Wednesday, June 15, 2005



Off the wall
Michael Jackson is found not guilty, but still faces pressing problems - an accountant revealed during the trial that Jackson currently spends $20-30 million a year more than he earns. Dude, live within your means!

Nelson George on MJ...
"Is Michael Jackson's career over? I don't believe so. He's too ingrained into the cultural DNA of two generations for him to become a totally insignificant figure. Will he sell 21 million records again? No. In fact its likely that 'Thriller' (which now behind the Eagles' Greatest Hits for most single albums sold) will never be matched by any album of new material. The business is so different than it was twenty years ago that to sell those numbers today is absolutely impossible.

To reclaim his place in world Jackson should refocus on his strenghts - he's needs to do his first American tour in 15 years and help people remember how good he was. But it shouldn't be one his big budget King of Pop extravaganzas. He needs a stripped down show, that emphasizes his vocals, that plays smaller venues like Radio City Music Hall, not Madison Square Garden, where his true fans can feel close to him. This is a strategy very similar to what Prince employed in the years before his comeback with Musicology.

Taking another leaf from Prince's cap Jackson needs to use his web site to sell records directly to his fans. A new Michael Jackson album, sold directly to consumers via the web and a distribution deal with a major label, would bring in tons of cash and allow him to be viable again. A scaled back, contrite Michael Jackson can be a part of the musical fabric of this nation for another two decades. But if he tries to act like its 1984 again he'll seem ever more out of touch than he already does."

ADDED More on Jackson's finances from the Guardian... excerpts...

"For a man often portrayed by his defence team as a naive Peter Pan, unaware of the machinations of those around him, Jackson showed an extraordinary shrewdness in the way he first acquired the Beatles catalogue. In 1984, he had been collaborating with Paul McCartney, who mentioned to Jackson his plans to buy the catalogue himself from the Australian businessman Robert Holmes á Court. But before McCartney could make his next move, Jackson telephoned John Branca, his lawyer, and, for $47.5m, the deal was done.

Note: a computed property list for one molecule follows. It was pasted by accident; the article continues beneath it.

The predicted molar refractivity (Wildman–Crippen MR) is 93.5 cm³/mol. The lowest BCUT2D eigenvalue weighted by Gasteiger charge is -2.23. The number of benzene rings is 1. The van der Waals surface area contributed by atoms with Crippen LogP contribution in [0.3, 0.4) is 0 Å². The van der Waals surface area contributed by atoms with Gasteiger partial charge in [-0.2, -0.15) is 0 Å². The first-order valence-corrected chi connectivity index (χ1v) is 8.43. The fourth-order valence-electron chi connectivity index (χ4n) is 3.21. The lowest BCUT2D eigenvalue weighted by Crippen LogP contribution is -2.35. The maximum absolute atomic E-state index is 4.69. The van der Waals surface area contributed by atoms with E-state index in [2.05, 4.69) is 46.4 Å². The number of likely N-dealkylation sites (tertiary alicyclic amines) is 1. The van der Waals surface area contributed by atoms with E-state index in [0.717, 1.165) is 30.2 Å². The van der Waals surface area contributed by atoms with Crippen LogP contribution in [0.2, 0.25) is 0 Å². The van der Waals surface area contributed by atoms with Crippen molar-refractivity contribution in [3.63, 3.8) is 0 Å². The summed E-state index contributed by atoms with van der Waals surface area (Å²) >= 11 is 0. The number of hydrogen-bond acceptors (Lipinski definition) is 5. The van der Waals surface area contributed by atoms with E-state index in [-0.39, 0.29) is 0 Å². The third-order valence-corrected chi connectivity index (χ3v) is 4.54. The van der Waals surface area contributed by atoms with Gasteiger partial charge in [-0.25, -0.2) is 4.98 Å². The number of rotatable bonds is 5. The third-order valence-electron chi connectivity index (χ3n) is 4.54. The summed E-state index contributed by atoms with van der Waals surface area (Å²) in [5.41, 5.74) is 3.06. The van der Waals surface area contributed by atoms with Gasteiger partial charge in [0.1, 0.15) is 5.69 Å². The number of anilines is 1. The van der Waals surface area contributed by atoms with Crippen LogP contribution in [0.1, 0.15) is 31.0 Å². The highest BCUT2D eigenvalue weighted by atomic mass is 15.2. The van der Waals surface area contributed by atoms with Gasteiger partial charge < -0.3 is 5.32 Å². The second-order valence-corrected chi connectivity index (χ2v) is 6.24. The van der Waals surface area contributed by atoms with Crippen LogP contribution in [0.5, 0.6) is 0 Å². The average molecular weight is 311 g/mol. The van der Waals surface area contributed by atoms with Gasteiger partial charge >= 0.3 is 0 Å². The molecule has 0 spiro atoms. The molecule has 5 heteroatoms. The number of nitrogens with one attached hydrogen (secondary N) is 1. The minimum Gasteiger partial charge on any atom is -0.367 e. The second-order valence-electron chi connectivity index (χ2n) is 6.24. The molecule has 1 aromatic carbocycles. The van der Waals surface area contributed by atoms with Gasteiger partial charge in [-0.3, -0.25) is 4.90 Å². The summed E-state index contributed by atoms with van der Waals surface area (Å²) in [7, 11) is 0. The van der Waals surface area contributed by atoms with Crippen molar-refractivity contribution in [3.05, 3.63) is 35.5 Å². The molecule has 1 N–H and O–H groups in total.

The catalogue should have been a source of lasting economic security - but economic security, it turned out, was not to be Jackson's preferred mode of mega-celebrity. Over the next two decades, successive lawsuits brought against him would bring into the public domain the astonishing details of his spending. There were, for example, the extravagant transportation arrangements for the 1987 Bad tour: a bus, a plane and a helicopter had to be available, all at the same time. There was the video for Bad, directed by Martin Scorsese, which cost more than $2m, according to Connolly's investigations. Then there was Neverland itself, purchased for $26m in 1988, not to mention the Rolls-Royce he bought Branca as a thank-you for reaching the deal.

... Jackson is now also understood to be considering a deal to sell Neverland and various rights, perhaps including ringtones of his songs, for $35m, to investors who want to turn the ranch into a theme park. The question now is whether, with no new record contract, he will be able to generate any significant revenues again from the sale of records or tours. Despite his belief that each record will do better than the last, the opposite has held true. His most recent release, the greatest hits collection called Number Ones, has sold just 906,000. The singer last toured in 1997, when his 40 shows grossed between $80m and $90m, according to various reports - making him second only to U2 that year. It is far from clear that he would generate anything like that success if he took to the road again."

More indepth coverage on Jackson's financials from CNN here.


I fought the law and...
Boing Boing hits up the EFF 's "comprehensive, accessible guide to the law and blogging, aimed at bloggers who are worried about protecting their sources' anonymity, about libel, about copyright and trademark infringement claims, and all the other legal risks that might stop a blogger from saying their piece." Link. Based on US law, of course, but worth a look. Any lawyer-types/media know-it-alls care to comment on similarities/differences with our laws and theirs?

Tuesday, June 14, 2005



Ring the Alarm, BaseFM, Saturday June 11 - playlist

So, I've decided to start putting up playlists from my radio show, partly so I can remember just what the heck I play each week. Enjoy.

Ethiopians – Muddy water
Skin flesh and bones – Do it til you’re satisfied
Maxwell implosion – Grasshoppper
Betty Wright -Clean up woman
Horace Andy – Just say who
Tanya Stephens – It’s a pity
DJ Format – The place
Skull snaps – It’s a new day
Black Twang – So rotten (upstate remix)
Roots Manuva – So cold (upstate remix)
Solephonic – What’s your style?
Kenny Dope – Supa
Kraftwerk -Computer love
Augustus Pablo – Assignment No 1
Damian Marley -Welcome to jamrock
Jimmy London – Cathy’s clown
The Bamboos – tighten up
Tiombe Lockhart – Mr Johnnie Walker
Ray Barretto – Mercy mercy baby
DJ Krush – Kill switch
Common – Testify
JA 13 and Rico Ridriquez – Wareika vibes
Brother culture – Foundation rockers (Twilight circus vs The Disciples remix)
Butch Cassidy Sound System -Burning sun
Kora – Burning
Romanowski – Why?
Womack and Womack – Teardrops
Dick Hyman – Give it up or turn it loose
James Brown – Funk bomb
Bic Runga – Something good (Submariner remix feat the Feelstyle)